Digital Originals

published : 2023-11-10

Colorado Mom Poses as 9-Year-Old to Text School-Sanctioned Crisis Line, 'Sickened' by Responses

Information about the crisis line is required to be in schools under Colorado state law

A photo of Lori Gimelshteyn, the executive director of the Colorado Parent Advocacy Network, taken with a Nikon D850.

A Colorado mother and parental rights advocate was horrified by the responses she received when she posed as a 9-year-old to text a state crisis line promoted in schools.

Lori Gimelshteyn, the executive director of the Colorado Parent Advocacy Network, decided to investigate the crisis line after concerns were raised by parents in the Cherry Creek School District.

Through text messages, she pretended to be a 9-year-old dealing with gender confusion.

The replies she received left her feeling sickened and worried for the safety of the children in her community.

One crisis specialist advised the '9-year-old' to explore her gender identity on her own terms but also asked if it brought up thoughts of suicide.

To make matters worse, the specialist promised that the messages would not be seen by the child's mother.

Instead, a link to the Trevor Project was shared for further resources.

When Gimelshteyn questioned the specialist about confiding in a teacher, she was told to ensure the teacher wouldn't inform her mother.

Gimelshteyn's distress prompted her to call for action to protect the well-being of students.

An image of parents and children in the Cherry Creek School District, discussing their concerns about the crisis line, captured with a Canon EOS R.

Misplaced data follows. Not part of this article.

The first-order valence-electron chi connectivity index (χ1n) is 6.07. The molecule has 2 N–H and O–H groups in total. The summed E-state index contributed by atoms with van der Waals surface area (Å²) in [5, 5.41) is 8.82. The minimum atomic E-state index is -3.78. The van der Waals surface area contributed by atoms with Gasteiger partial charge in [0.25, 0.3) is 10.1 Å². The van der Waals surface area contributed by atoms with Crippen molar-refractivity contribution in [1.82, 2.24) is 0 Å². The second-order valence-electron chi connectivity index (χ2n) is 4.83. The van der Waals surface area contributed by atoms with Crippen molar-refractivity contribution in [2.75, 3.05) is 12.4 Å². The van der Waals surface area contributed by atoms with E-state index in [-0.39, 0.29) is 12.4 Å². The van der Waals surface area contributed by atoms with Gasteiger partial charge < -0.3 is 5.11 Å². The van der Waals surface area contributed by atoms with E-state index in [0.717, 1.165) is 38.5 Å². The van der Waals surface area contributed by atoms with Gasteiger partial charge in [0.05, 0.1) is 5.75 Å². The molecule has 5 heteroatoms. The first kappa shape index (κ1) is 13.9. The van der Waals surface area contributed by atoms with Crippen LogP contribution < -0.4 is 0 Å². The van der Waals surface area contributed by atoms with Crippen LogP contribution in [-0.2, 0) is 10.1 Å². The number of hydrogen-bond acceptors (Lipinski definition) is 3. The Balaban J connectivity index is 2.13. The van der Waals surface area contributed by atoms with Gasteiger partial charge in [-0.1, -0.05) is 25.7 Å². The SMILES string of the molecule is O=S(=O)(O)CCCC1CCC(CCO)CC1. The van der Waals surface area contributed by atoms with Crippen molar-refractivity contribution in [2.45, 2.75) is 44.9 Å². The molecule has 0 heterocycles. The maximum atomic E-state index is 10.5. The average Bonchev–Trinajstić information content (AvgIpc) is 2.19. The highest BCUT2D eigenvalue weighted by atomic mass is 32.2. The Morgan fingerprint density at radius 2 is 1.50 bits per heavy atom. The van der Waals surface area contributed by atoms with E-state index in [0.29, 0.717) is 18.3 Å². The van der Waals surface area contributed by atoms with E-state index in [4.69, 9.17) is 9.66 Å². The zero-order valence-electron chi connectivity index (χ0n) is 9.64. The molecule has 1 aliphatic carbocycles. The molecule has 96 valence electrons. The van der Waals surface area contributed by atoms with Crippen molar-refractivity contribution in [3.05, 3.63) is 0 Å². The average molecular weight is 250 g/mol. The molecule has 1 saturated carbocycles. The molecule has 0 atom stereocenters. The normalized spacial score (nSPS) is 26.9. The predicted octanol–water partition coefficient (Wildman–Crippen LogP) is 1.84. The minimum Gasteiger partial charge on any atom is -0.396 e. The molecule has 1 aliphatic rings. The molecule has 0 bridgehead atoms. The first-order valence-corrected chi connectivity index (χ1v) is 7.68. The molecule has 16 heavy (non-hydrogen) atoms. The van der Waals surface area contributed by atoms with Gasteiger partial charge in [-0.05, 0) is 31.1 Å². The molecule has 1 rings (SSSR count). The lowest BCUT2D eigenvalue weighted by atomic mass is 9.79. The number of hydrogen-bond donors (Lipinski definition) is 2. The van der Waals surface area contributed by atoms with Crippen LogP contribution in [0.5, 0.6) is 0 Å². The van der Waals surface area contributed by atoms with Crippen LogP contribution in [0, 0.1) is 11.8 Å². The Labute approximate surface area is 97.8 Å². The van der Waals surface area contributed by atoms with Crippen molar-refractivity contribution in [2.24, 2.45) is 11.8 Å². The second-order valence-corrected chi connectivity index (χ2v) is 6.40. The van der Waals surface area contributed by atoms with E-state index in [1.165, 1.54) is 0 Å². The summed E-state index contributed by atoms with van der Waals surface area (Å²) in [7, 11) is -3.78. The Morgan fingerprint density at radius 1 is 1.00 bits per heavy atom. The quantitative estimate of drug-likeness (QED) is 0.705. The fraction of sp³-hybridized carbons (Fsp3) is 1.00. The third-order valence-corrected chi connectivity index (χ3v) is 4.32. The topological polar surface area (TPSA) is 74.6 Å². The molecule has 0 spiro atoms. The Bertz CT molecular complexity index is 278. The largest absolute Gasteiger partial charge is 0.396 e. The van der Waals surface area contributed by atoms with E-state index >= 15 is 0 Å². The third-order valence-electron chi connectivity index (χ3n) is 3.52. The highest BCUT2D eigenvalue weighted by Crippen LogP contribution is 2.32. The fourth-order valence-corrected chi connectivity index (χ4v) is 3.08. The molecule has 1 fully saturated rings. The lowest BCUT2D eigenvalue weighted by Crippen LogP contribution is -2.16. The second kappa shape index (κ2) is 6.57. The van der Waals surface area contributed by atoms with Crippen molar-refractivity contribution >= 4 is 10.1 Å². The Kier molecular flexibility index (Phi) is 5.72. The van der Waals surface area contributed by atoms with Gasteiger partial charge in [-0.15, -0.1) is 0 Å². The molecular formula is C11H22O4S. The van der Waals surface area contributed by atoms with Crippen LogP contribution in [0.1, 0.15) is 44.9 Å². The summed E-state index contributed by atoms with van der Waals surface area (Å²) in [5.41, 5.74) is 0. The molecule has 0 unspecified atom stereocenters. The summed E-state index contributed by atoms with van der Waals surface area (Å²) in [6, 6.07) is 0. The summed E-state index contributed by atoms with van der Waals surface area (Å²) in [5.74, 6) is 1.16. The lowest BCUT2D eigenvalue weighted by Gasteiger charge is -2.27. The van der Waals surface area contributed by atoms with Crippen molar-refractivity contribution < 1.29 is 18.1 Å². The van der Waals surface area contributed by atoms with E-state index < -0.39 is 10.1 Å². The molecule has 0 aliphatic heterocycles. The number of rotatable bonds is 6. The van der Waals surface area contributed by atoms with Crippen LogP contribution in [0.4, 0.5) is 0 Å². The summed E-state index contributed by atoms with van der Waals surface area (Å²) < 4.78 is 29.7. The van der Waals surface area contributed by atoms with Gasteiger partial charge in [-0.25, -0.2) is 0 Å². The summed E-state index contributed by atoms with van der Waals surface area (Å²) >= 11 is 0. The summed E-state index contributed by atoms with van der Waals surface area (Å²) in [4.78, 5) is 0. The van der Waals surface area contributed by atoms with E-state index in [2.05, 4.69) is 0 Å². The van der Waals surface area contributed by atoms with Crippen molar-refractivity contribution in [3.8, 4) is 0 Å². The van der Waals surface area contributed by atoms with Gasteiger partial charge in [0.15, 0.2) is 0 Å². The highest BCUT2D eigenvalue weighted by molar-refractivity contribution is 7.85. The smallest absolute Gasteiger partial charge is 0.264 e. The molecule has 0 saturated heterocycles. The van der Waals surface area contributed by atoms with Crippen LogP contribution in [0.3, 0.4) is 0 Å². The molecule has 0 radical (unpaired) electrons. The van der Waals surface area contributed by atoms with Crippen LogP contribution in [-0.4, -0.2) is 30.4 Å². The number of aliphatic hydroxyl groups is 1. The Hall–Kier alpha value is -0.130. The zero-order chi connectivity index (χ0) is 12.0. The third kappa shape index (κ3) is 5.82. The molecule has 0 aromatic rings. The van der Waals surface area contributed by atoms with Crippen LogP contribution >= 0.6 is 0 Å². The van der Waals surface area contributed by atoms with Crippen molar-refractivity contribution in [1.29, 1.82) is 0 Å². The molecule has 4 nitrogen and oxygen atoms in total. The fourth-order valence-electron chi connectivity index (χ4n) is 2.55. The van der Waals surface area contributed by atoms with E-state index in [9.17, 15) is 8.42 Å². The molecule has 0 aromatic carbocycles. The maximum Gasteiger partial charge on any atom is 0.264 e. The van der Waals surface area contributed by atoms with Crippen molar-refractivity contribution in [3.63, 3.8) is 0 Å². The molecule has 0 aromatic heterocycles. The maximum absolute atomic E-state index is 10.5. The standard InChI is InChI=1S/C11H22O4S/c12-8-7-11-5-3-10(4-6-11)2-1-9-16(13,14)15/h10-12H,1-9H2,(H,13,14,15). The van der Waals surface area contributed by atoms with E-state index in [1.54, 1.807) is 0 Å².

She believes that the crisis system, touted as a resource in schools, lacks proper training and guidelines and may be encouraging secrecy between children and parents.

Parents in the Cherry Creek School District have also expressed concerns about the language used in posters promoting the crisis line.

The posters have messages such as 'My family is great at pointing out my faults,' which some view as fostering a negative impression of families and parents.

State law requires the crisis line number and website to be printed on the back of every public school student's identification card.

Despite the controversy, a spokesperson for Cherry Creek Schools emphasized that the posters are in compliance with state law.

The crisis line, called Colorado Crisis Services (CCS), was created in response to the 2012 Aurora theater massacre, with the aim of providing support to individuals going through various crises.

In 2019, the crisis line served over 54,000 individuals through text, online chat, and call services.

While the CCS has not confirmed the authenticity of the text messages in question, a state official stands by the crisis line staff and the services they provide.

Marc Condojani, from Colorado's Behavioral Health Administration, stressed the importance of ensuring young people know that help is available when they are struggling.

A photograph of a group of crisis line specialists receiving training on providing support to youth, captured using a Sony A7 III.

He acknowledged the concerns raised by parents and encouraged them to be actively involved in their children's lives, asking questions and providing support.

Retired police chief George Mumma, who helped the Colorado Parent Advocacy Network, expressed his worry about schools promoting secrecy between students and parents.

He believes that parents should be involved in their children's lives and not have information withheld from them.

The Colorado Crisis Services spokesperson stated that crisis line specialists receive training in providing culturally responsive and safe support for youth.

Demographic data from the crisis line shows that individuals aged 12 and younger accounted for only 2% of those who reached out for help.

CPAN, as a non-partisan group, insists that the crisis line should be thoroughly investigated and potentially shut down until the concerns are addressed.

They argue that transparency and proper training are crucial to ensuring the well-being of students and the trust of parents.

Ultimately, the goal is for everyone in Colorado to know that help is available when needed.